Wednesday, May 15, 2019
Media Contact: Benjamin Paulin
Plymouth County Highlighted in State Report on Decline of Opioid-Related Overdose Deaths
The Police Chiefs of Plymouth County and Plymouth County Outreach (PCO) are pleased to announce that the county was singled-out and recognized by the state today for the many ongoing efforts countywide in helping to reduce the number of opioid-related overdose deaths.
The Massachusetts Department of Public Health issued its quarterly report on opioid-related overdose deaths among Massachusetts residents today. The report states that overdose deaths in Massachusetts are continuing to decline, falling an estimated four percent between 2016 and 2018. The statistics in Plymouth County show even better results.
“While the report shows a decline in the opioid-related overdose death rate statewide, there were also particularly notable declines in some pockets of the state. One such place was in Plymouth County, including the city of Brockton, which experienced a notable decrease in deaths in 2018 compared with 2017,” the report states.
In its county-by-county report, the state DPH indicates that there was a 26% drop in overdose deaths in Plymouth County from 2017 to 2018.
In March, Plymouth County Outreach released the data from its 2018 Annual Report, showing a more conservative, but still impactful 18 percent decrease in fatal overdoses and a 13 percent decrease in non-fatal overdoses in Plymouth County, compared to 2017. It should be noted that the data compiled by PCO is collected differently than the data compiled by state, thus the difference in percentages.
“To see Plymouth County recognized in the state’s report only further validates the hard work that we have been doing with Plymouth County Outreach over the past few years,” East Bridgewater Police Chief Scott Allen said. “As our outreach efforts and capabilities continue to expand and grow, we hope to see those numbers drop further until they are down to zero.”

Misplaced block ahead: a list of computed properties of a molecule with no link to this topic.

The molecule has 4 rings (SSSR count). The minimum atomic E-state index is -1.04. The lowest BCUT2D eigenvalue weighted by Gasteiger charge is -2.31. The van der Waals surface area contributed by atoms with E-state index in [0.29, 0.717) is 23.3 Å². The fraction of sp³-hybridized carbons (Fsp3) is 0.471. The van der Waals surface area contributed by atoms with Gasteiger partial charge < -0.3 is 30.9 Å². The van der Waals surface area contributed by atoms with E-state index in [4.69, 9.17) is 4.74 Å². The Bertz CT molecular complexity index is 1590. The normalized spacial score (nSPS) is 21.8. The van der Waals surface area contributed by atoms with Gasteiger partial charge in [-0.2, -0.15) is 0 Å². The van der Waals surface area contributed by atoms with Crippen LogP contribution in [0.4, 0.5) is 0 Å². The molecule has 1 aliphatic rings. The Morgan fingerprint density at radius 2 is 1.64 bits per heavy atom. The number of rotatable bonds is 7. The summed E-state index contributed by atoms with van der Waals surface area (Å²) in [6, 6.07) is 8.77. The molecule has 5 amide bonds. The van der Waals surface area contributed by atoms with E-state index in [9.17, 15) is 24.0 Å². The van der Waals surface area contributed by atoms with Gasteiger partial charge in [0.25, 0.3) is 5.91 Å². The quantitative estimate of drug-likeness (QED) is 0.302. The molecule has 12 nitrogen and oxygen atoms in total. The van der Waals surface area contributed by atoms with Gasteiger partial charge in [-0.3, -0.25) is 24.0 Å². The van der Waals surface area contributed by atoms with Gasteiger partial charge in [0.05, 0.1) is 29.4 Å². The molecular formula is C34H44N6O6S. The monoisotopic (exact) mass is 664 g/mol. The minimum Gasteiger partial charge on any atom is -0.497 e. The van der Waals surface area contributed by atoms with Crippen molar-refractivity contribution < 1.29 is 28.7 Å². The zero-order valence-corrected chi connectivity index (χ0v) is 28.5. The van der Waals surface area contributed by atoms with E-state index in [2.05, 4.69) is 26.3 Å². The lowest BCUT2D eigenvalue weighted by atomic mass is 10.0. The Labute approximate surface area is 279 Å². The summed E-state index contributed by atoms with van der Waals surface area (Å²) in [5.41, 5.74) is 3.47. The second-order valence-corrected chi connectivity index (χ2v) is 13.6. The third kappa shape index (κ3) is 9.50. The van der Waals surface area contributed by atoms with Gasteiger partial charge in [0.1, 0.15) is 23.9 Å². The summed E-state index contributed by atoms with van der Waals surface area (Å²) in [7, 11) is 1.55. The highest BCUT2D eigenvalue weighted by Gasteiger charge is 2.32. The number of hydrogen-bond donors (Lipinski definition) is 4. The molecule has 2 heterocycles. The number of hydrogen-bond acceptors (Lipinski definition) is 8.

Last October, PCO was awarded the International Association of Chiefs of Police (IACP) Leadership in Community Policing Award.
In addition, PCO is currently eight months into a two-year, federal Bureau of Justice Assistance grant (Comprehensive Opioid Site-Based Program grant), which is providing $496,000 to PCO to expand and build upon the great work of the coalition throughout the county.
Earlier today, the Police Assisted Addiction and Recovery Initiative (P.A.A.R.I.) announced that P.A.A.R.I. has been awarded a $930,000 Integrative Behavioral Health grant by South Shore Health.
South Shore Health awarded $2.4 million to nonprofit groups this spring to support behavioral healthcare in Plymouth and Norfolk counties. P.A.A.R.I. was one of two nonprofit groups selected to receive a five-year grant for $930,000 this cycle.
The grant will support a new partnership between P.A.A.R.I. and Plymouth County Outreach. Over the next five years, P.A.A.R.I. will work with PCO to implement a “hub model” throughout the county to expand the behavioral health services available to the community, and coordinate outreach visits for individuals identified as being at acutely elevated risk due to substance use and/or mental health issues.
About Plymouth County Outreach: Plymouth County Outreach is a collaborative of police departments throughout Plymouth County led by the following chiefs: Abington Chief David Majenski, Bridgewater Chief Christopher Delmonte, Bridgewater State University Chief David Tillinghast, Brockton Chief John Crowley, Brockton Police Lt. Richard Linehan, Carver Chief Marc Duphily, Duxbury Chief Matthew Clancy, East Bridgewater Chief Scott Allen, Halifax Chief Ted Broderick, Hanover Chief Walter Sweeney, Hanson Chief Michael Miksch, Hingham Chief Glenn Olsson, Hull Chief John Dunn, Kingston Chief Maurice Splaine, Lakeville Chief Frank Alvihiera, Marion Chief John Garcia, Marshfield Chief Phillip Tavares, Mattapoisett Chief Mary Lyons, Middleboro Chief Joseph Perkins, Norwell Chief Ted Ross, Pembroke Chief Richard Wall, Plymouth Chief Michael Botieri, Plympton Chief Patrick Dillon, Rochester Chief Robert Small, Rockland Chief John Llewellyn, Scituate Chief Michael Stewart, Wareham Chief John Walcek, West Bridgewater Chief Victor Flaherty and Whitman Chief Scott D. Benton.